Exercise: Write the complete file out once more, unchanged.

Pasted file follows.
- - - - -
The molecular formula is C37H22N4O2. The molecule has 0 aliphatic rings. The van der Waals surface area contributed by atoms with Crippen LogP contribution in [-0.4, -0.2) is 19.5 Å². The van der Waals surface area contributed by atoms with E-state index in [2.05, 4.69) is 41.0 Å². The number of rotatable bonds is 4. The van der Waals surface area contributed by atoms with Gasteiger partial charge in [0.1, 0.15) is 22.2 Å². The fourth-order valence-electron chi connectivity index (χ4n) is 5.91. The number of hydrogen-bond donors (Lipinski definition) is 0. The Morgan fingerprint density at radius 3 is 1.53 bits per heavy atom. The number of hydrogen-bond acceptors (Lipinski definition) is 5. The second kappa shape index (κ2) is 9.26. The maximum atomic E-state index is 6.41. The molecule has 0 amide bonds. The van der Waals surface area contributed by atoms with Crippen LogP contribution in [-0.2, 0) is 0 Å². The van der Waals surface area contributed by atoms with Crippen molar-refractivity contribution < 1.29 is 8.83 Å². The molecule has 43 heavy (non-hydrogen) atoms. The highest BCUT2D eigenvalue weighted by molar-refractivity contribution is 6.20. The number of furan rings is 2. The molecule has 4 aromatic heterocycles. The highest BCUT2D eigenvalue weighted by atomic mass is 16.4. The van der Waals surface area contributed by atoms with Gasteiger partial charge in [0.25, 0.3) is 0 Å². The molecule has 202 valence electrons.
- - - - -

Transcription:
The molecular formula is C37H22N4O2. The molecule has 0 aliphatic rings. The van der Waals surface area contributed by atoms with Crippen LogP contribution in [-0.4, -0.2) is 19.5 Å². The van der Waals surface area contributed by atoms with E-state index in [2.05, 4.69) is 41.0 Å². The number of rotatable bonds is 4. The van der Waals surface area contributed by atoms with Gasteiger partial charge in [0.1, 0.15) is 22.2 Å². The fourth-order valence-electron chi connectivity index (χ4n) is 5.91. The number of hydrogen-bond donors (Lipinski definition) is 0. The Morgan fingerprint density at radius 3 is 1.53 bits per heavy atom. The number of hydrogen-bond acceptors (Lipinski definition) is 5. The second kappa shape index (κ2) is 9.26. The maximum atomic E-state index is 6.41. The molecule has 0 amide bonds. The van der Waals surface area contributed by atoms with Crippen LogP contribution in [-0.2, 0) is 0 Å². The van der Waals surface area contributed by atoms with Crippen molar-refractivity contribution < 1.29 is 8.83 Å². The molecule has 43 heavy (non-hydrogen) atoms. The highest BCUT2D eigenvalue weighted by molar-refractivity contribution is 6.20. The number of furan rings is 2. The molecule has 4 aromatic heterocycles. The highest BCUT2D eigenvalue weighted by atomic mass is 16.4. The van der Waals surface area contributed by atoms with Gasteiger partial charge in [0.25, 0.3) is 0 Å². The molecule has 202 valence electrons.